Cool terrarium themes to add some untamed fun to your kid’s natural habitat
A terrarium is a sweet way to add some living charm to your kid’s space, and they can personalize it however they want. Keeping a little eco-system alive can also be pretty empowering for a kid. Get ready for Earth day with these five recipes for magical mini gardens.
A wide, clear lidded glass container (a cookie jar, apothecary jar, pickle jar, round vase, or a glass or plastic cake dome)
3. Air Canada refused to allow a Cape Breton teen onto their plane because he has a peanut allergy. Air Canada says they need more notice to make a peanut-free zone. (The teen’s mom had informed the rewards program she booked through of her son’s allergies but the rewards program then didn’t pass that news on to Air Canada. His mom is pissed. The teen and his five epi-pens made their way to Fiji to volunteer via American Airlines instead. Via MommyishRead more...
1. Crystal Smith at the Achilles Effect transcribed a bunch of toy commercials and created word clouds for “girl” toys and “boy” toys. The above word clouds were the results. So yeah, basically G.I. Joes for boys and Barbies for girls, just like it’s been for the last generations. Via BoingBoing
2. A recent study found that new moms are missing out on their vegetables. Also, exercise. New dads had no change to their diets. Via Jezebel.
3. The Hospital for Sick Children says it’s a bad idea to let your toddler eat in front of the TV. Dr. Catherine Birkin who led the study said, “Research has shown that greater amounts of screen time are linked to delayed language development and aggressive behaviour, as well as cigarette smoking and obesity later in life.” Via Parentcentral.caRead more...
This is probably a really excellent use of academic funds, but we’re not sure what sort of research would go on and what this research is meant to accomplish; ice cave excavations? Footprint analysis? And should researchers find the Yeti, then what? Affixing stars to the tops of Christmas trees takes but a minute. (Kidding, obviously we’re waiting for the Gorillas in the Mist-esque Yeti movie)
Continuing with our kale obsession, we’re itching to try out these kale chips from Stay-at-Stove-Dad. Kale leaves + lime juice + parmesan? Who knew.
Raising both a boy and a girl? (or boys and girls) Check out the wise words on raising boys that Good Men Project co-founder Tom Matlack shared with Babble. It *is* pretty magical when an super-active kid with seemingly endless amounts of energy will cuddle up to you at bedtime to read a story. Read more...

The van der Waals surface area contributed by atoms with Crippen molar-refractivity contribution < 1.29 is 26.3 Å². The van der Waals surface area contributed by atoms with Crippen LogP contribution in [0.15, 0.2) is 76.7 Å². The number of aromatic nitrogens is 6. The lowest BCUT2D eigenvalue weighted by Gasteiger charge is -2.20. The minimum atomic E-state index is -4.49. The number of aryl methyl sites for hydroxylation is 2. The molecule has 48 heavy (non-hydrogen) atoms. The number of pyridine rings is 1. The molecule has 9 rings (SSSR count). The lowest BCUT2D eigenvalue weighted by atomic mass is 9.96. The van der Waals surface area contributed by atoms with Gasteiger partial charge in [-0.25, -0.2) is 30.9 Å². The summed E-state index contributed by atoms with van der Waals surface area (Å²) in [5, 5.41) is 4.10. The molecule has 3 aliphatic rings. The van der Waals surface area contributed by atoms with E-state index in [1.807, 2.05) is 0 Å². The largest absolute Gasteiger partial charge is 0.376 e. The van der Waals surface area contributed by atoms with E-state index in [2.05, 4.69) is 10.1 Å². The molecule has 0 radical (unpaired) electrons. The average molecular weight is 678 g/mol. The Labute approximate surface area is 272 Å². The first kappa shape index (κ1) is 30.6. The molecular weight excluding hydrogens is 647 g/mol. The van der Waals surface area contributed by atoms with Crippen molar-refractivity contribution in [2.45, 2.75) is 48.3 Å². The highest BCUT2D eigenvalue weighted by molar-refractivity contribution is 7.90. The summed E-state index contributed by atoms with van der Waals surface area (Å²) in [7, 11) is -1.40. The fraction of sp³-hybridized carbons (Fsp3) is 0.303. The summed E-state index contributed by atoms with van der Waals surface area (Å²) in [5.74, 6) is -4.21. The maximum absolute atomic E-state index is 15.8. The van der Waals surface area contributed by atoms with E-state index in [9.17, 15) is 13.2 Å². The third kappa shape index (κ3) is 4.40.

What we’re reading on the blogs today — science edition!
Curious as to what sort of effect the constant texting and steady stream of facebook updates has on your kids’ brains? Miles O’Brien tells PBS that the tech-savvy millennials might have better brains than we do. Via BoingBoing
Want your kids to get a start on that brain-boosting technology? Check out this interactive Cookie Monster science lesson video. Cookie and his pal Emma prompt the viewer to choose an object and then come up with a hypothesis as to what the object will do in a tank in water. Who knew Cookie could say “hypothesis”? Via BoingBoing
Scientists in South America have uncovered a previously unknown ancestor to the T. rex and other ancient predators. Its name is Eodromaeus (pronounced eyo-DRO-may-us) and it was only four feet long. Lightweight and quick-moving, the name means “Dawn Runner.” Excellent news if you have any budding paleontologists in your brood. Via Huffington Post. Read more...
School is officially back in session, and we’ve got the best way to get your brains back in shape: make slime! Using science!
Connor, the 16-year-old entrepreneur behind Connor’s Kits for Kids, mailed us his Polymer Power kit, and we’re pretty stoked to try it. It’s just one of four kits you can buy from Connor’s website. You can see Polymer Power in action in the video up there, shot when Connor did one of his many visits to schools to get kids interested in science (and starting their own business they way he did).
A new study, released by the University of Colorado in Boulder, is aiming to redefine our expectations of children’s memories. Researchers were surprised to find that, unlike adults, toddlers and preschoolers store, rather than process, new information. Instead of planning for the future, or even living entirely in the present, small children deal with situations retroactively.
What this means to parents, of course, is that contrary to appearances, kids are hearing those things you tell them over and over again, but they can’t necessarily use this information to build a picture of the future. Instead of giving advice to our small kids based on what might happen in the future, it might be more effective to ask them to recall the past when making their decisions.